For a sports child: Some famous franchises used to be public, but today there are several options. Manchester United (MANU) or Juventus (JVSTF, penny) are international options for your young footballer. Madison Square Garden Sports Corp. (MSGS) – owner of the New York Knicks and New York Rangers franchises – might appeal to sports fans in New York, while auto racing fans and Atlanta Braves fans can opt for Liberty Media Corp., which has multiple episodes. shares, which represent an equity stake in a Braves or Formula One race.
Nike (NKE) and Under Armor (UAA) are sportswear and apparel options.
For gamers: Nvidia (NVDA) is the chipmaker of choice for a number of professional esports leagues and leading streamers; Electronic Arts (EA) or Activision Blizzard (ATVI) – the latter owning franchises such as Call of Duty, Overwatch and World of Warcraft – or Take-Two Interactive Software (TTWO, among others the owner of Grand Theft Auto and Red Dead Redemption). be butts for the jockeys.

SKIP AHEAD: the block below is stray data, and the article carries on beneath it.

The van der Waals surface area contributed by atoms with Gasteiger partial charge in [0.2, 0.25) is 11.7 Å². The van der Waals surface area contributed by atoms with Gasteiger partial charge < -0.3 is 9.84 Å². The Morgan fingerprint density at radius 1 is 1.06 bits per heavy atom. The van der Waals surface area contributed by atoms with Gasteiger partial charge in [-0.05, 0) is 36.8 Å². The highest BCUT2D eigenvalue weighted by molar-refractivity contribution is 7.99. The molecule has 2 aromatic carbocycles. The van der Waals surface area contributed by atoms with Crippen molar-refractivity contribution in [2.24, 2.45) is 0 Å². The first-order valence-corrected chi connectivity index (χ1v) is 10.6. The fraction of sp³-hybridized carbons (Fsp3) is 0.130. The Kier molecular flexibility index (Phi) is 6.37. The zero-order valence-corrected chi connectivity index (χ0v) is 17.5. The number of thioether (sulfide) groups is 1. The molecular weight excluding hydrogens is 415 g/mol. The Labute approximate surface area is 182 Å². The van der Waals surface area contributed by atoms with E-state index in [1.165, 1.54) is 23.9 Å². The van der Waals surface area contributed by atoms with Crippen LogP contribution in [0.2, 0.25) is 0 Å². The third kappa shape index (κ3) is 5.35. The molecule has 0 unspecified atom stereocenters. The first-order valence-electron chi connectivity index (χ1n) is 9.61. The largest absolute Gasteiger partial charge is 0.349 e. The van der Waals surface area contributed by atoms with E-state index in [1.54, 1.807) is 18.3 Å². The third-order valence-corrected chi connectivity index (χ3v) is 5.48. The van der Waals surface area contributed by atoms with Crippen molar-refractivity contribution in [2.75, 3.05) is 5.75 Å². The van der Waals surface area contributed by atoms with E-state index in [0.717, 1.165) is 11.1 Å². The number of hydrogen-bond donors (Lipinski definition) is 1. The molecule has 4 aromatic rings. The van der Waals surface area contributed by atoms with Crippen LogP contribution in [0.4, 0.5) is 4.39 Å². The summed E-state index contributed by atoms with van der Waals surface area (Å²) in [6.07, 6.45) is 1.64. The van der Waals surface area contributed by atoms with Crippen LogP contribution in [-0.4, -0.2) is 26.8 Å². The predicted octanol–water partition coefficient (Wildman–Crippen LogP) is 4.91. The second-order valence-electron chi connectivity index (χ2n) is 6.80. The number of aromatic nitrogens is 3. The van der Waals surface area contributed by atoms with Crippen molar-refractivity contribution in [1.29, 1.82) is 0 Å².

Toys: The long-term track record of toy makers is pretty much boring, but it can’t be denied that toy stocks are the perfect complement to a Barbie or Hot Wheels (Mattel) gift, a monopoly game, or Nerf toys (Hasbro, HAS). , etc.
Entertainment lovers: Live Nation Entertainment (LYV) might be the go-to choice for music lovers, while moviegoers might get a glimpse of AMC Entertainment (AMC) theater owners – one of the original meme shares, so it might require more control than most options here – or Cinemark Holdings ( CNK).
And whether it’s movies, streaming, or theme parks, with the Walt Disney Co. (DIS) it’s hard to go wrong.
Trade marks: You can teach a lot about business, stock ownership and more by talking about investing around your daily consumption habits, which is why companies like McDonald’s or Wendy’s (WEN), Coca-Cola (KO), Hershey, Nestle (NSRGY) or Tootsie Roll Industry (TR) will never go out of style.
The possibilities are nearly endless, so be creative and know there is no wrong choice. Do it right, and you will make a gift not for the holidays, but for life.
Disclosure: I own Microsoft, Coca-Cola and Hershey shares in my portfolio, but do not have positions in any of the other shares mentioned here.